In my effort to get to the Snake River for a raft trip, I was required to fly. On my flight, I met a family, who, after learning that travel by Greyhound was also in my future, insisted that I ride with them to the remote Oregon town to which we were all headed. I happily agreed, sat in the back of a small rental car between their two children for four hours, stopped for a chicken dinner with the woman's sister, and accepted their kind offer to stay the night with their parents, who were celebrating their 50th wedding anniversary. And that is how I found myself having breakfast with strangers, going over old photo albums.
Such was the happy beginning of an adventure that had me nauseated with fear. Later in the day, when they dropped me off with the rafting company, my duffel and sleeping bag in tow, I said goodbye to my newfound friends and almost started looking for another set to take me right back to the airport. As I sat there -- next to Chief Joseph's grave, hoping that some of his bravery would enter my spirit -- I realized that motherhood was the problem here.
On one hand, I doubt that a family with young children would have given a lift and a night"s shelter to a man -- and I suspect one reason they trusted me was because I told them I was a mom. (Sure, I could've been lying, but what serial killer can talk in detail about every series of children's books ever published?) And on my end, I trusted them because of their children -- who"s going to kill me with children in tow?
I think it"s fair to say that it was motherhood that landed me in a sweet and inexpensive way in this Oregon town.
But the flip side was much darker: Motherhood was making this trip horrible.
Prior to pregnancy, I was willing to sleep on benches in Barcelona and take flight lessons in small wobbly planes; I slept alone in cars and walked alone in blizzards. But the moment I gave birth, an unwelcome and fundamental shift occurred, a freakish chemical reaction that turned me into a slightly anxious human, and even worse, an anxious outdoorswoman. After having children, I liked my feet (whether in skis, snowshoes or hiking boots) on safe ground. Sure, I take my kids camping across the West -- but these are the safe excursions. And although I still hike alone, I can"t help but absorb the stories of women being threatened, such as the two women held at knifepoint near my home last fall. (They fought off their attacker, and he's now in jail.) Such stories make me shudder, simply because I don"t want my children to grow up without me. It's become a weird neurosis, a strange and perhaps egomaniacal obsession -- the need to stay alive for two reasons named Jake and Eliana.
And yet, when I got asked to teach writing on a rafting trip, I reflexively said you betcha! It seemed like such an obvious answer.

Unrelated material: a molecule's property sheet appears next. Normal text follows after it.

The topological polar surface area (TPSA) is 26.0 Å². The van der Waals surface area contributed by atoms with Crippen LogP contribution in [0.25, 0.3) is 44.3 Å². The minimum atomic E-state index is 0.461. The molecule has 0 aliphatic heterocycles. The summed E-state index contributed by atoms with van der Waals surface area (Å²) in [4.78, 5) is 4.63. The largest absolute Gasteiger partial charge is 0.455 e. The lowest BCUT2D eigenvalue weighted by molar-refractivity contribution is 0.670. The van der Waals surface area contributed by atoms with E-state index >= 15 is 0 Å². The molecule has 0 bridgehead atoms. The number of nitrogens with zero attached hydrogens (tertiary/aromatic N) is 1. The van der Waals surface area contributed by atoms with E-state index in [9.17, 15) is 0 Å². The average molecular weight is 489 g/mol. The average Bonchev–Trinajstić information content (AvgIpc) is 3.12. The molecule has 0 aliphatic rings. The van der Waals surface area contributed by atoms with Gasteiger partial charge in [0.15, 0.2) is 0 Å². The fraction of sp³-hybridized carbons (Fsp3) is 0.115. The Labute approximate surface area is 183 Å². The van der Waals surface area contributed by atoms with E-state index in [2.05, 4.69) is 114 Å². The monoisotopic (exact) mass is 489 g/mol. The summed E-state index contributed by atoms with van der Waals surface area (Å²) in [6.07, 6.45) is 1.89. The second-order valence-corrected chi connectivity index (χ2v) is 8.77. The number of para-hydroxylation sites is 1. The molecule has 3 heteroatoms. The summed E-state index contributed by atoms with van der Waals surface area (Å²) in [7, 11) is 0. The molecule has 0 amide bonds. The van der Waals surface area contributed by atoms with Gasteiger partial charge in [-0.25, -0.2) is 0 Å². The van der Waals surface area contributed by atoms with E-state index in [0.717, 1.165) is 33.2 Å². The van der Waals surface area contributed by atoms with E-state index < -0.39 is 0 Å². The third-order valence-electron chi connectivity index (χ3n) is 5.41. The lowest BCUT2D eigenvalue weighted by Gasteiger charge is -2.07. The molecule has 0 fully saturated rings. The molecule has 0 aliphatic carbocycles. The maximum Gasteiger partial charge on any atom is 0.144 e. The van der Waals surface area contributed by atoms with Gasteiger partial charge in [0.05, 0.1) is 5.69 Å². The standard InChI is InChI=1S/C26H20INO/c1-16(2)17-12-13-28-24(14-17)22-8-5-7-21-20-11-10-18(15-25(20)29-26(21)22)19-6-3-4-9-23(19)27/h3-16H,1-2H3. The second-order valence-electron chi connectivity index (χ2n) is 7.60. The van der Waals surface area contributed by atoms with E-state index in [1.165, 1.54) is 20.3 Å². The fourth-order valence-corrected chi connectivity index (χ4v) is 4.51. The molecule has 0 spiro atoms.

And now that I stood at the edge of the Snake, listening to the "safety talk," my stomach gurgled. I spread my arms and let the guides grunt as they yanked on my life jacket, because I am too small to have it fit safely. I practiced my Death Mantra, acted like the friendly and put-together writing instructor I was supposed to be, and I put my foot into that damn raft while fighting back the vomit lodged inside my throat.
No turning back now. I cursed the Eleanor Roosevelt quote on my computer: "Do one thing each day that scares you." I pretended serene calm as rafts approached each Class IV rapid; I feigned interest as we got out of the boats with the guides, hiked up the mountain, and scouted each rapid for the best routes through. From this vantage point, I looked at the great heaves of water and the hard rocks -- and the force with which they met. What a stupid reason to leave my children motherless, I thought.
I will admit that I did not find all the rapids fun. But in the end, I probably cracked a wobbly smile. I loved the calmer water, the bears, the poison ivy, the rattlesnakes, the fast current, the kayaking. I loved the nighttime sky and sleeping outside by myself and the canyon wrens. It's possible I even laughed as we went down the last Class IV, and that"s when it occurred to me that playfulness can come through fear. Perhaps it is even born of it.
I knew that when I returned home, my children would hang off my waist and yelp, "Was it a very grand adventure?" (a phrase they picked up from Peter Pan), and that I would start thinking of other adventures to be had. Trips change us, and this one changed me: It's time, I think, that I let small doses of danger re-enter my world as mother and woman. I want to be grateful for the fact that I can get rides at the airport, for the fact that I have something to live for; and I want to acknowledge the physical and emotional danger inherent in living. That's why, on my last night of sleeping under the stars, I found myself looking at Cassiopeia, the huge W in the sky. I simply hoped that, when I die, she would embrace me like a mother, and perhaps even let me look down from time to time at a green-eyed boy and a blue-eyed girl as they set out on adventures of their own.
Laura Pritchett lives in northern Colorado. She is the author or editor of five books, her most recent one being Going Green: True Tales from Gleaners, Scavengers, and Dumpster Divers.